A quick intro to how SCORM works

Do you know what SCORM is and do you want to find out more about how it works? Here’s a quick guide to what this powerful tool is and how it can work to improve your organization’s e-learning operations.

By Kasper Spiro on Oct 15th

intro to scorm

What is SCORM?

SCORM is an acronym for Sharable Content Object Reference Model. It’s all about making learning management systems (LMSs) and e-learning content compatible across many different SCORM-friendly systems. This makes it easier and faster to reuse content without having to tweak it for use on different platforms.

What are SCOs?

Sharable Content Objects (SCOs) are the basic building blocks of SCORM. They are pieces of e-learning material that can be shared between various systems within a single organization and beyond. These can take different forms (like a single lesson, a piece of microcontent or a training module). Whatever form they take, the SCOs are always free-standing and reusable.

Reference Model

SCORM is considered a “Reference Model” rather than a standard because it is actually a combination of many different standards used within the e-learning industry. The Advanced Distributed Learning Initiative (ADL) designed SCORM to combine and reference these standards so that developers can make them work together.

How to use SCORM

So, are you ready to learn more about how SCORM works? There are two main SCORM versions being used today (SCORM 1.2 and SCORM 2004) and they both do essentially the same thing. Their main purpose is to package content and facilitate run-time data exchange between the SCOs and the LMS.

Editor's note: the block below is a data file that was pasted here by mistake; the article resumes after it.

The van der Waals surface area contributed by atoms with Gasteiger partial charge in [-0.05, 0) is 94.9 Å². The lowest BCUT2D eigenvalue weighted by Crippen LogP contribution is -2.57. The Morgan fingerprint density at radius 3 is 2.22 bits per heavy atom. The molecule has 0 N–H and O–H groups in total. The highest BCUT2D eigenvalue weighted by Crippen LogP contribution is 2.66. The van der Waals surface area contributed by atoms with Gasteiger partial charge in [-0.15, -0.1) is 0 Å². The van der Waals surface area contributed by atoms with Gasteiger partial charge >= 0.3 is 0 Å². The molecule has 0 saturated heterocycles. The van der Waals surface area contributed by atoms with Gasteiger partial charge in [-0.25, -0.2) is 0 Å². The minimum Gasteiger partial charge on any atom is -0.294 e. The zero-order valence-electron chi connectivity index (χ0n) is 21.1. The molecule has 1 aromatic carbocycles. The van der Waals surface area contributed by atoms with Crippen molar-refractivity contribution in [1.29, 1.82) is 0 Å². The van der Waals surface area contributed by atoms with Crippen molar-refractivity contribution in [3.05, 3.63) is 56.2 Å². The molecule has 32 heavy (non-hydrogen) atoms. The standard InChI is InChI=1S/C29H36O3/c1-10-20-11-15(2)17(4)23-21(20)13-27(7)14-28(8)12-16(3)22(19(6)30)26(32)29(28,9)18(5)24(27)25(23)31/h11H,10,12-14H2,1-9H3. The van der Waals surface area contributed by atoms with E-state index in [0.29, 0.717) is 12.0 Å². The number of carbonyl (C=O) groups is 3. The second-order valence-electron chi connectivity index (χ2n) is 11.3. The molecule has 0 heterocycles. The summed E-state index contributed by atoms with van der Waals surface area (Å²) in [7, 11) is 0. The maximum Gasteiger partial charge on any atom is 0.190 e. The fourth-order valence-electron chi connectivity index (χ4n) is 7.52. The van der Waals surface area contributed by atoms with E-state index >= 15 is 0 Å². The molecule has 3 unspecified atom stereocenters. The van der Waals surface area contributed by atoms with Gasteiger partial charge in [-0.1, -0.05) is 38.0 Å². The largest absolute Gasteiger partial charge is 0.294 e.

Content packaging is about creating the actual form in which the content will be distributed. SCORM’s packaging is based on a .XML file called “imsmanifest,” which contains all the information an LMS needs for importing and automatically launching content. All data about how the course looks in terms of its actual layout and file structure is stored in the imsmanifest.XML file.

Run-time communication defines the way the SCO interacts with the LMS as it is in use. This interaction provides the ability to deliver the content and track learner interactions and results. The content must first locate the LMS. After that, it uses “get” and “set” calls and related vocabulary to communicate with the LMS and control the way the content is used. For example, it prompts the LMS to ask for the user’s name or other important tracking information. It also controls messages that the LMS displays to the learner. The entire interactive experience of the LMS is dictated by the breadth of the SCORM vocabulary being used, so the broader the vocabulary, the richer the learner experience.

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About the author

Kasper Spiro is the CEO of Easygenerator and a recognized thought leader in the world of e-learning. With over 30 years of experience, he is a frequently asked keynote speaker and well-renowned blogger within the e-learning community.

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